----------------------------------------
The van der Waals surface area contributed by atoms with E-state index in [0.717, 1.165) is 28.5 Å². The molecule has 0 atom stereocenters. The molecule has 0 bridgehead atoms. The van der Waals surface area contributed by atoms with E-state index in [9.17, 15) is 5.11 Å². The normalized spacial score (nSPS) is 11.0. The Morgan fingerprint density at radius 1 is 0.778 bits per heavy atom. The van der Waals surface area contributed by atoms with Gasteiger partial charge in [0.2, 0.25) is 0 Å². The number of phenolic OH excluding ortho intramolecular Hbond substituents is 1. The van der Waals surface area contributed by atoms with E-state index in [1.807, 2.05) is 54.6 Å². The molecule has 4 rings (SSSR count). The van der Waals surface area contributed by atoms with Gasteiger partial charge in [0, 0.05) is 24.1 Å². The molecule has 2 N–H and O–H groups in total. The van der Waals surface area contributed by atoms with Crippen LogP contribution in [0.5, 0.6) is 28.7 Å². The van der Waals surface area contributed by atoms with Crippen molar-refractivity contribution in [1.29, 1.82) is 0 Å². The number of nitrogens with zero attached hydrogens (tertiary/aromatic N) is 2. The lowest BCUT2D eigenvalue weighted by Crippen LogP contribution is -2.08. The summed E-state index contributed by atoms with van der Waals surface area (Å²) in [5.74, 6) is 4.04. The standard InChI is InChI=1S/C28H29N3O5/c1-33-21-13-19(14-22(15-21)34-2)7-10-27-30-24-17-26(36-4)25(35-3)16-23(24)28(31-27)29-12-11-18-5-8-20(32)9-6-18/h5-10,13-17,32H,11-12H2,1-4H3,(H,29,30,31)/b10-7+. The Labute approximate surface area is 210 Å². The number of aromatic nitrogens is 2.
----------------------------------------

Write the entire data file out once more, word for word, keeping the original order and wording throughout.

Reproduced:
The van der Waals surface area contributed by atoms with E-state index in [0.717, 1.165) is 28.5 Å². The molecule has 0 atom stereocenters. The molecule has 0 bridgehead atoms. The van der Waals surface area contributed by atoms with E-state index in [9.17, 15) is 5.11 Å². The normalized spacial score (nSPS) is 11.0. The Morgan fingerprint density at radius 1 is 0.778 bits per heavy atom. The van der Waals surface area contributed by atoms with Gasteiger partial charge in [0.2, 0.25) is 0 Å². The number of phenolic OH excluding ortho intramolecular Hbond substituents is 1. The van der Waals surface area contributed by atoms with E-state index in [1.807, 2.05) is 54.6 Å². The molecule has 4 rings (SSSR count). The van der Waals surface area contributed by atoms with Gasteiger partial charge in [0, 0.05) is 24.1 Å². The molecule has 2 N–H and O–H groups in total. The van der Waals surface area contributed by atoms with Crippen LogP contribution in [0.5, 0.6) is 28.7 Å². The van der Waals surface area contributed by atoms with Crippen molar-refractivity contribution in [1.29, 1.82) is 0 Å². The number of nitrogens with zero attached hydrogens (tertiary/aromatic N) is 2. The lowest BCUT2D eigenvalue weighted by Crippen LogP contribution is -2.08. The summed E-state index contributed by atoms with van der Waals surface area (Å²) in [5.74, 6) is 4.04. The standard InChI is InChI=1S/C28H29N3O5/c1-33-21-13-19(14-22(15-21)34-2)7-10-27-30-24-17-26(36-4)25(35-3)16-23(24)28(31-27)29-12-11-18-5-8-20(32)9-6-18/h5-10,13-17,32H,11-12H2,1-4H3,(H,29,30,31)/b10-7+. The Labute approximate surface area is 210 Å². The number of aromatic nitrogens is 2.